Active Assisted Knee Flexion
This exercise is intended to work on stretching the quadriceps muscles on the anterior (front) aspect of the leg being worked as well as increasing passive Range of Motion (ROM) for knee flexion. It will focus specifically on developing quadriceps (Rectus Femoris, Vastus Lateralis, Vastus Intermedius and Vastus Medialis Obliques) flexibility and achieving full knee flexion ROM.
Why do this Exercise?
To increase flexibility within the quadriceps and increase passive ROM for knee flexion.
Table and a Folded Towel.
Seated with a straight back on the edge of a hard surfaced table, high enough to allow your legs to hang off without touching the floor, with arms at your side to offer support. You should be seated back enough so that the back of your knees touch up against the edge of the table. Place the folded towel underneath your thigh so it lies between your leg and the table. Position your unaffected leg/ankle underneath that of your affected leg to give it support in the most comfortable position for you, typically bent around 45°. As you perform the exercise concentrate on keeping your affected leg as relaxed as possible.
Concentrate on relaxing the muscles of your affected leg. Use your unaffected leg to lower your affected leg as far as possible. This motion should be performed in a slow, smooth and controlled motion. Remove your unaffected leg and place it in front of your affected leg. You will then use it to push your affected leg backwards, bending it as for as tolerable. You should feel muscle tension within your quadriceps muscles. Hold your leg in the bent position for 15-30 seconds. Then, place your unaffected leg back underneath and use it to raise your affected leg back up to a comfortable position. Hold the rest position for 10-15 seconds and then repeat the stretch. Repeat this exercise 10 times. As ROM and comfort level increase, you can increase from 1 set of 10 reps up to 3 sets o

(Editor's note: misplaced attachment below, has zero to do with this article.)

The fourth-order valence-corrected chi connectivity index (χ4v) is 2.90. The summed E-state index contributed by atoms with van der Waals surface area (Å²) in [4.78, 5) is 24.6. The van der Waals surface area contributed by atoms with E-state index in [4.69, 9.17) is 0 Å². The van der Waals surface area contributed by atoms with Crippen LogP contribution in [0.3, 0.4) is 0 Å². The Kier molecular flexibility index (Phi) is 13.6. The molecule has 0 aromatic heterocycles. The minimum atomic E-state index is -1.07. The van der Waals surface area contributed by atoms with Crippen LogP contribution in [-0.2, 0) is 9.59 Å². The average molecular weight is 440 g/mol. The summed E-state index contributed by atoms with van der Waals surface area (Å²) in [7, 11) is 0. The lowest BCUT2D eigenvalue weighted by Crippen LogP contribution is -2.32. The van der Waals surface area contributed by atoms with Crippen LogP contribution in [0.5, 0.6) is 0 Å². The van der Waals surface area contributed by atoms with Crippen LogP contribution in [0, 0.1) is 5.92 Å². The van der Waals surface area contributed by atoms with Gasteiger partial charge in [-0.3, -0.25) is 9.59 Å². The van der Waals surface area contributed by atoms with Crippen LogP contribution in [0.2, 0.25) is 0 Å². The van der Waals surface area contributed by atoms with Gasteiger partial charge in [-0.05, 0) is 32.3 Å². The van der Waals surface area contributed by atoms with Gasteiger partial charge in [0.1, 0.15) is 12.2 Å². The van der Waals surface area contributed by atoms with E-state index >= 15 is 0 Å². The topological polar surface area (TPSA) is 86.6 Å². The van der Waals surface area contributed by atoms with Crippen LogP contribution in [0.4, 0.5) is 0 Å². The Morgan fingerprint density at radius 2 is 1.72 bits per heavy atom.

This exercise should only be performed within a pain free range of motion. You should feel tension within your muscles but not sharp pain within your knee joint. Do not continue this exercise if there is pain, swelling or a significant increase in skin temperature (skin becomes hot/warm to the touch). The recommended repetitions are here to serve as guideline. Keep in mind that each person is different and you must modify your activity according to the feedback your body provides. Do not perform this exercise on a soft surface (i.e. bed) because it will not achieve the desired results. Do not use quick jerky movements with this exercise; it is intended to be performed in a slow and controlled motion. If you find that the edge of the table is limiting the amount of flexion you can ac